Deteriorating BMI in the 40s and 50s Linked To Dementia Risk, According To Study

Changing body mass index (BMI) during the course of middle life may be associated with a higher risk of dementia. An increasing BMI in early mid-life followed by a dropping one in late mid-life is linked to a greater chance of acquiring dementia, according to the research of 2045 adults carried out over nearly four decades.

The study was carried out by academics from Boston University Chobanian & Avedisian School of Medicine and the Chinese Academy of Medical Sciences & Peking Union Medical College. It was released in Alzheimer’s & Dementia: The Journal of the Alzheimer’s Association.

For the purpose of the study, 2045 non-demented Framingham Offspring individuals between the ages of 30 and 50 years old had their BMI trajectories produced using group-based trajectory models.

The subjects were monitored by researchers over a 39-year period to ascertain the impact of BMI reduction trends. Up to nine health exams were done by participants, with an average of four years between each assessment. A total of 76 people from the sample experienced dementia.

The findings indicated a link between declining BMI trends and an increased risk of dementia in old age. A subgroup of these individuals was at a higher risk of acquiring the degenerative condition, specifically those whose BMI rose in early middle age and fell in later middle age.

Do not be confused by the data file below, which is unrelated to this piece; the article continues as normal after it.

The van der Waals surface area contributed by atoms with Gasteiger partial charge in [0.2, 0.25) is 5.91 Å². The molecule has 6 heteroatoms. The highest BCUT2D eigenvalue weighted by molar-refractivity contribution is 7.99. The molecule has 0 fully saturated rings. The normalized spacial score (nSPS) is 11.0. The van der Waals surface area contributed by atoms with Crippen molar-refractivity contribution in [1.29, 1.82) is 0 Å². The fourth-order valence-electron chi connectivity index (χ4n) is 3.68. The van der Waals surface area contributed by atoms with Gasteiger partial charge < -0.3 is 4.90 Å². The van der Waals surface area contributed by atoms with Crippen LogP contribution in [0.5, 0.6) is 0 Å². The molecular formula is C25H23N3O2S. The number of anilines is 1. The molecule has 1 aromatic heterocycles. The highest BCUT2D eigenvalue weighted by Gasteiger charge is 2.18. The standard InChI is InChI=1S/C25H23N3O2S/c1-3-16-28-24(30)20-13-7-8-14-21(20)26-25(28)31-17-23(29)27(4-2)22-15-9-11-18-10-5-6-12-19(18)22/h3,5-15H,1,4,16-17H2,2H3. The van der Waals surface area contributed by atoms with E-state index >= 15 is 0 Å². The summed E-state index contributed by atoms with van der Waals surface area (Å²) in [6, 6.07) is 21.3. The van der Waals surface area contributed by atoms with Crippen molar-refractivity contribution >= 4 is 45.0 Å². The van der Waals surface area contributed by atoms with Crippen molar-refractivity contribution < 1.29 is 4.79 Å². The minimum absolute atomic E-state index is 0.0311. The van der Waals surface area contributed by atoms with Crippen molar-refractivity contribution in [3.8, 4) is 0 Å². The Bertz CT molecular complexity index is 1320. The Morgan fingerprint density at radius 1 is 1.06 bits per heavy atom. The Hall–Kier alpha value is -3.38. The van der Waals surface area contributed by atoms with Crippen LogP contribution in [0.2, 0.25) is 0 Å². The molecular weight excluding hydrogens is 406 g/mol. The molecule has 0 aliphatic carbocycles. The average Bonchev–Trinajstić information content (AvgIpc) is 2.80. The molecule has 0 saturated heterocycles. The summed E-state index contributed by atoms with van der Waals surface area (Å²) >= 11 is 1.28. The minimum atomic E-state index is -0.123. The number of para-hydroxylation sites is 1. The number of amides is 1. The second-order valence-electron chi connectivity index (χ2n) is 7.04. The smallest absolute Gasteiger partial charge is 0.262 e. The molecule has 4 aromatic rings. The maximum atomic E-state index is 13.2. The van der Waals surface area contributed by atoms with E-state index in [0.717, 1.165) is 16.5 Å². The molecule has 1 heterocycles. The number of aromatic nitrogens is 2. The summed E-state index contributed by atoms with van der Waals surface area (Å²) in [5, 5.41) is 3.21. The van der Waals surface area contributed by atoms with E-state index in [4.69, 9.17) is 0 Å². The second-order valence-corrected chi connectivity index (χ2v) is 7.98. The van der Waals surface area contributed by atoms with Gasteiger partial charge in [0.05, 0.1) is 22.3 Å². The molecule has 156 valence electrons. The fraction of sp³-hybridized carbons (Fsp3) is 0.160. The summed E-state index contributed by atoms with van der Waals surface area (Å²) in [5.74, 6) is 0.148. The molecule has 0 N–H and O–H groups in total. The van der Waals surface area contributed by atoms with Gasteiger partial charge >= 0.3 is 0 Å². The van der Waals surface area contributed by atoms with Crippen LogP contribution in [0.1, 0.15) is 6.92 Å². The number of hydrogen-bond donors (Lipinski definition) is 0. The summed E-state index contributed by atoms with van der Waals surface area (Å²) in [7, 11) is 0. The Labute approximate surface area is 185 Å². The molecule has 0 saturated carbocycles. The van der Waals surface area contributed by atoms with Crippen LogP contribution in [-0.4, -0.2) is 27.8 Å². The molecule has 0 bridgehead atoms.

These results are significant since earlier research that examined weight trajectories did not take into account how patterns of weight increase, stability, and reduction may help indicate when dementia may be on the horizon.

It is not too difficult for patients, family members, and primary care providers to keep track of their weight. Beyond a gradual weight gain that is typical as one age, if there is a sudden shift to decreasing weight after midlife, it may be wise to speak with one’s healthcare physician and determine why.

There are several new possible therapies where the success of any one of these treatments may depend on early identification. The study is intended to demonstrate how dementia risk changes over time—likely throughout the course of the entire lifespan.